The U. S. Army has embarked on a revolutionary path of change to ensure that the best Army in the world today remains fully prepared for the strategic challenges and operational demands of tomorrow. Army transformation plan is the watchword for this path, and the objective force is the description for the Army of the future. Transformation to the Objective Force is conceptually about a revolution in the way the Army fights. It requires a strong science and technology base. The watchwords are strategic deployability and operational mobility.

Future Combat Systems (FCS) - "System-of-Systems" that comprise the foundation of the Objective Force-have started developing such technologies. Over the next 6 years, the Army will demonstrate and validate FCS functions and exploit core technologies, including composite armor.

For example FCS ground vehicles must weigh less than 20 tons, and must be 50 percent smaller than 70 tons Abrams tank so each unit can fit on C-130 size intertheatre transport aircraft. To meet the requirement for a 33 to 50 percent reduction in logistic support, FCS ground vehicles will likely feature a common, light armored, wheeled chassis that can be configured to perform each of the primary functions. One of the FCS requirements, the ability to survive a first round hit through the use of composite armor satisfies the Army Transformation Plan. Typical materials used in the composite armored vehicles are S-glass toughened epoxy supported layer, ceramic armor tiles, rubber layers for multi-hit performance, and top and bottom protective layers. The total thickness of multi-functional armor will be around 50 mm.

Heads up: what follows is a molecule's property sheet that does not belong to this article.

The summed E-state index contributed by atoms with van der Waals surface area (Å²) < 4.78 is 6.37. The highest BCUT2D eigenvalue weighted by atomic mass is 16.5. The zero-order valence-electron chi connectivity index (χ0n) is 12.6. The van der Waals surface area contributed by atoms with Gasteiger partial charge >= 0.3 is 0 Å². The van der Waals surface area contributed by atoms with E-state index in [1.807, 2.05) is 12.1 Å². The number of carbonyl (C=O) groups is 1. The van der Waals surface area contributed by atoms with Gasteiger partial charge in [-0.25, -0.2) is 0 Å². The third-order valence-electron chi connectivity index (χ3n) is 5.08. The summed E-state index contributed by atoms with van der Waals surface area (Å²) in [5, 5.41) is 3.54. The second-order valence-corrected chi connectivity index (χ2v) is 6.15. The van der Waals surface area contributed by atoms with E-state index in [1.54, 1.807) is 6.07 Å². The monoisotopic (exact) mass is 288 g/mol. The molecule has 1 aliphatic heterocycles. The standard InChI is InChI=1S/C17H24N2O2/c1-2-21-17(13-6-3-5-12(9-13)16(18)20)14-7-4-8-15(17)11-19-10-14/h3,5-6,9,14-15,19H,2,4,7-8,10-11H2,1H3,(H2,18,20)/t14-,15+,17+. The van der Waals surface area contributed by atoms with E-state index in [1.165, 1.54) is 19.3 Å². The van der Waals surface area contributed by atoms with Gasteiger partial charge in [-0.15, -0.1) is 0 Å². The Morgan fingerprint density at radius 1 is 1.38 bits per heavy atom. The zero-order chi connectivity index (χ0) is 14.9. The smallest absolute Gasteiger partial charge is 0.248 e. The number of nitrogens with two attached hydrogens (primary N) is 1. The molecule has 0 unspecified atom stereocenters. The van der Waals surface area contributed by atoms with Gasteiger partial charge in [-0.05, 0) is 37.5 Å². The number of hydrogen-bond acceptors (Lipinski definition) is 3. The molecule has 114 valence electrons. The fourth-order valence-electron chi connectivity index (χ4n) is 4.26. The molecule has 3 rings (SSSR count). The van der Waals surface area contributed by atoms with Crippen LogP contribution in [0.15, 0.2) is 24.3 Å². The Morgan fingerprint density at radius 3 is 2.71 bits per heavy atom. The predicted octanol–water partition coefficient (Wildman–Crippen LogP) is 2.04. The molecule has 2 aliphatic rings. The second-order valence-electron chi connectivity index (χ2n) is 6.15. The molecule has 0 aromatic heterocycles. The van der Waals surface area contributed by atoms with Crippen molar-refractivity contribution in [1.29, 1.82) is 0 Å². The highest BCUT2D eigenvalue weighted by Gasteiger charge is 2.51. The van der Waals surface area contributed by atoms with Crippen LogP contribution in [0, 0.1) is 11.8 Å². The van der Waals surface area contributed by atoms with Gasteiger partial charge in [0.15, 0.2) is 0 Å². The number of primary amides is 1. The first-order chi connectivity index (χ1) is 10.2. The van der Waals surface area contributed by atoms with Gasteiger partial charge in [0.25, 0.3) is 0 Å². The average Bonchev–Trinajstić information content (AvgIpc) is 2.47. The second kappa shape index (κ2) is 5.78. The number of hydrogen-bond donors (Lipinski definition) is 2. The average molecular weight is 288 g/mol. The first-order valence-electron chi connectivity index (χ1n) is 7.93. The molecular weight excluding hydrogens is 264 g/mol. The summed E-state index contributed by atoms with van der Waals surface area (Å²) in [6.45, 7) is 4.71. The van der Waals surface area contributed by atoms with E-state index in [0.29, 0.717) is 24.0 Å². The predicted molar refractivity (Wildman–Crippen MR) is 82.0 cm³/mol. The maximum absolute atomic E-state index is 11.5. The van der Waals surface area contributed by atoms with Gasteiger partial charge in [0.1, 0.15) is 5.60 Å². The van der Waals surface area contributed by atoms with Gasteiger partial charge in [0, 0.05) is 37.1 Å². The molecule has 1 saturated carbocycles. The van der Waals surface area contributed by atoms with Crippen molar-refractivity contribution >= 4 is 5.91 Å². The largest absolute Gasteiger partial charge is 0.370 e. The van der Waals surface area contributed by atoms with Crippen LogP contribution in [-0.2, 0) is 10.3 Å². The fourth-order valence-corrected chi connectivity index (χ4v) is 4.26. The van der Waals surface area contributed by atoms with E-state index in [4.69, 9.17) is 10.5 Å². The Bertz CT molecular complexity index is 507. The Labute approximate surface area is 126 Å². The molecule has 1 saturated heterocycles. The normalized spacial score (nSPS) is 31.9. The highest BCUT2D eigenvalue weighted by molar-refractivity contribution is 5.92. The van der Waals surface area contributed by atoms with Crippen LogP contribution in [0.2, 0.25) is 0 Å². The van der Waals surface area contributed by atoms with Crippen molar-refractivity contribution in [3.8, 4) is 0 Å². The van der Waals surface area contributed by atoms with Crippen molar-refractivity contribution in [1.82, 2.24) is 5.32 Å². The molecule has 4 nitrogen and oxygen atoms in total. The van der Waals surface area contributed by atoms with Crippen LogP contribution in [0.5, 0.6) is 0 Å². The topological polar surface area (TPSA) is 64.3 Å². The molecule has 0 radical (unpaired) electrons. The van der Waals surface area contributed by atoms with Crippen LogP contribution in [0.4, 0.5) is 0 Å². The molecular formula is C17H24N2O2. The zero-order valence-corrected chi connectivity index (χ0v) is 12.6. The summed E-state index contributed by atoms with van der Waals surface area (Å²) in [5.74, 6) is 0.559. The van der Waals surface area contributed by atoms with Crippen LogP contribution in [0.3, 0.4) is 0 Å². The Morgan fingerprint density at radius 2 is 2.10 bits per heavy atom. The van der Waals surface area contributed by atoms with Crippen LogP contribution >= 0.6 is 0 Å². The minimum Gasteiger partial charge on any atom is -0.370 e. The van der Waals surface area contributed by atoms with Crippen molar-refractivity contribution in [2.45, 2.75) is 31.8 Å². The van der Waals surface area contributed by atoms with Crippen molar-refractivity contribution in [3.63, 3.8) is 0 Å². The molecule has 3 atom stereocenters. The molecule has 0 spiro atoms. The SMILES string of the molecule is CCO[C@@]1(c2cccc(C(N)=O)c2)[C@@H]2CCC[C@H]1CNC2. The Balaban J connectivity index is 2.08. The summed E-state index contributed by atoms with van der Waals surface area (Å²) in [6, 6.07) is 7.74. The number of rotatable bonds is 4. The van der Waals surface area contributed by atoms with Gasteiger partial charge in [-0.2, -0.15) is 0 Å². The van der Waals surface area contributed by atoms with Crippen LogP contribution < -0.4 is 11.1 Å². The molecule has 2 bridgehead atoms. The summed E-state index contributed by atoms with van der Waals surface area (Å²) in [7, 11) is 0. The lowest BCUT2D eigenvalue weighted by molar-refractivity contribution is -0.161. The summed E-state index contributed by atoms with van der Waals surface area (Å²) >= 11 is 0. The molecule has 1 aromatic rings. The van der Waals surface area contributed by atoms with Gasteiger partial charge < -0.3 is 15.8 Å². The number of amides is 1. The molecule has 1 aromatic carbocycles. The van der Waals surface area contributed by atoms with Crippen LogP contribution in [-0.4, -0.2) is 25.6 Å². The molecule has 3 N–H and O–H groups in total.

At the U. S. Army Tank Automotive & Armaments Command (TACOM) in Warren, MI., Basavaraju B. Raju has developed a technique that is capable of penetrating through the different layers of thick section multi-functional armor to detect the presence of primary defects. This technique is based on a theoretical model that describes the propagation of guided waves in multilayered composite plates. It was validated experimentally using multifunctional composite armor plates with defects. The system includes a uniquely designed Multi-Sensor Probe (MSP) mounted on a high-resolution computer-controlled scanning bridge that allows inspection of the combat vehicle from outside.


Ashok Kumar and L.D. Stephenson of the U.S. Army Engineer Research Development Center (ERDC), Construction Engineering Research Laboratory (CERL)in Champaign, IL have come up with smart coatings for the US Army.

Conventional coatings used for Army equipment and facilities are "dumb" in the sense that they have no capability to quickly respond to changes in the service environment, i.e., to autonomously compensate for environmental stresses. Also, they have no ability to indicate to the user any degradation in coating integrity or to signal any emerging problems, such as coating damaged by impact, abrasions, or corrosion of the substrate.

“Smart coating” system prototypes have been developed by ERDC/CERL that incorporate microcapsules, mixed into paint in the form of dry powder at the time of application. These microcapsules imbue the coating with specific characteristics, such that they are self-healing, corrosion resistant, contain passive sensors (such as an indicator dye), and have the ability to alert personnel to potential coating deficiencies. Moreover, these coatings are able to modify their physical characteristics on command, for example, by the formation of a calcium carbonate “healing” film via chemical reaction with carbon dioxide in the air when the coating is damaged.